Grund is used, for example, for the bottom of the sea (auf dem Meeresgrund) or for water generally (ich habe keinen Grund = I can't touch the bottom with my feet; I'm out of my depth in this water). Or perhaps for the bottom of a mine.
So, not really "ground level" but more "at the bottom".
Wow, this answer is so helpful! It points to the assumption inherent in Google's translation of "on the bottom shelf" as "auf dem unteren Regal" that there are only two shelves and to my naive trust of Google and lack of German-language acuity in not immediately recognizing "unteren" as the comparative "lower," as opposed to the superlative "untersten" (lowest).
English grammar disallows using the superlative (lowest), when there are only two items. Presumably, German grammar also requires at least three items to use the superlative (unterst...).
However, in English one can say "the bottom shelf" for any number of shelves more than one. The question is: Does German have a single word that works for any number more than one?
The Oxford German Dictionary entry for the adjective "bottom" offers only "(lowest) unterst...; (lower) unter..."—which suggests that there is no single German word that works the way the English adjective "bottom" does.
Apparently, German expects the speaker to know whether there are 2 or more than 2. If not, the grammar seems to require "auf dem unteren oder untersten Regal."
There are a lot of differences like this between English and German. For example, English has "sibling" and "siblings," but German has only "die Geschwister" (pluarl). If there is only one sibling, German expects the speaker to use "Bruder" or "Schwester." If the speaker doesn't know or wants to avoid telling, then it's "Bruder oder Schwester." Ambiguity or uncertainty is sometimes easier to achieve in English. :-) Stereotypically, Germans are more precise.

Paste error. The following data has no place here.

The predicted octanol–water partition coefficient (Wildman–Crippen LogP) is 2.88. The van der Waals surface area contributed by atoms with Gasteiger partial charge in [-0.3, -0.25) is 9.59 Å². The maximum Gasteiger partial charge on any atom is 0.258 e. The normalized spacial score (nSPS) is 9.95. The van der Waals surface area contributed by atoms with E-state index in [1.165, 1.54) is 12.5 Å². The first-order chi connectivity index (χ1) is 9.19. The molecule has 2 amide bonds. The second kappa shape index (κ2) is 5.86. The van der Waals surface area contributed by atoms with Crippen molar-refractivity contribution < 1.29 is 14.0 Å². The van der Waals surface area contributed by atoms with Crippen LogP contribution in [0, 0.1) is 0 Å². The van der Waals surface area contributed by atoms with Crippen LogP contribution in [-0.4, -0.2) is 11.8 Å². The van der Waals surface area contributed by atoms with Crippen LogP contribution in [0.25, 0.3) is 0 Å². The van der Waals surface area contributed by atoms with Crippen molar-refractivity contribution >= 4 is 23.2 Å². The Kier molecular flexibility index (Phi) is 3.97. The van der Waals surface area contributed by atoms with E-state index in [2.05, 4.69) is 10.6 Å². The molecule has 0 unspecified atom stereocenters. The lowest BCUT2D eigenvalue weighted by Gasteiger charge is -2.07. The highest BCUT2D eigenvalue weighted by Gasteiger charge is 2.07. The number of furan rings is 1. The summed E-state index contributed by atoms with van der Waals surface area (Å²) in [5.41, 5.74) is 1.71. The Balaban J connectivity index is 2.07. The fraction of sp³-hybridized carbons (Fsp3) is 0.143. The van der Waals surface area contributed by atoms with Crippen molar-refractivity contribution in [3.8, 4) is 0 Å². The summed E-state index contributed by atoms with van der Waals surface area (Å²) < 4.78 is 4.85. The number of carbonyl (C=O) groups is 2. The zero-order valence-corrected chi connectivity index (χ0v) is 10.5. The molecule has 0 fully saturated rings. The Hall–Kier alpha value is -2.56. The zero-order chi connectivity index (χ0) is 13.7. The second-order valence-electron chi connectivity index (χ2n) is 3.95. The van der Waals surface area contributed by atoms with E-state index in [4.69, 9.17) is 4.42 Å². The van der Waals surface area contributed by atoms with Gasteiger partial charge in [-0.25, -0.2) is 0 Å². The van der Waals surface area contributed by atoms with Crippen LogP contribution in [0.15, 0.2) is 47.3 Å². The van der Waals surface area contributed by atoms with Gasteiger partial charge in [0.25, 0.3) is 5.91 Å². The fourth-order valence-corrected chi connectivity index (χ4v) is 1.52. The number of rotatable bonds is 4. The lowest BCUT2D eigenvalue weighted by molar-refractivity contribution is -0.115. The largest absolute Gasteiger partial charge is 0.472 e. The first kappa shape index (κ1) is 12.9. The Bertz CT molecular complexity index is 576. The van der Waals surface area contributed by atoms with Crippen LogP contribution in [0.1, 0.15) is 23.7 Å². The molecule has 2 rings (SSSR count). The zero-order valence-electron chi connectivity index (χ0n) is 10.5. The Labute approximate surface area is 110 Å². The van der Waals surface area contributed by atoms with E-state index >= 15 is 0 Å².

This is because both 'on' in English and 'auf' in German each have multiple meanings, but while there's a lot of overlap, they don't overlap completely.
In other words, in many but not all cases, 'auf' does mean 'on'; and in many but not all cases, 'on' means 'auf'. This happens to be one of the cases in which 'on' and 'auf' do not have the same meaning.
Learning prepositions can be frustrating and confusing. I found it better to think of prepositional phrases, rather than individual prepositions. Unfortunately, I don't know of any resources that take that emphasis, other than just reading a lot of German and seeing what gets used. The good news is that, if you keep at it and don't overthink it, it'll happen.
As you can see at the top of the page, Duo's preferred translation is "At the bottom," which is correct. Also, in the comments it's been pointed out that Duo has been responding to the incorrect answer "On the ground" with the suggestion "At the ground," which is not normal English. Unfortunately, there's currently no way to officially report an incorrect response to an incorrect answer.
Grund has the meaning of ground (Boden), as well. One can just check it in DUDEN. The meaning of the sentence is rather vague, therefore rejection of the translation "on the ground" is rather arbitrary to my understanding.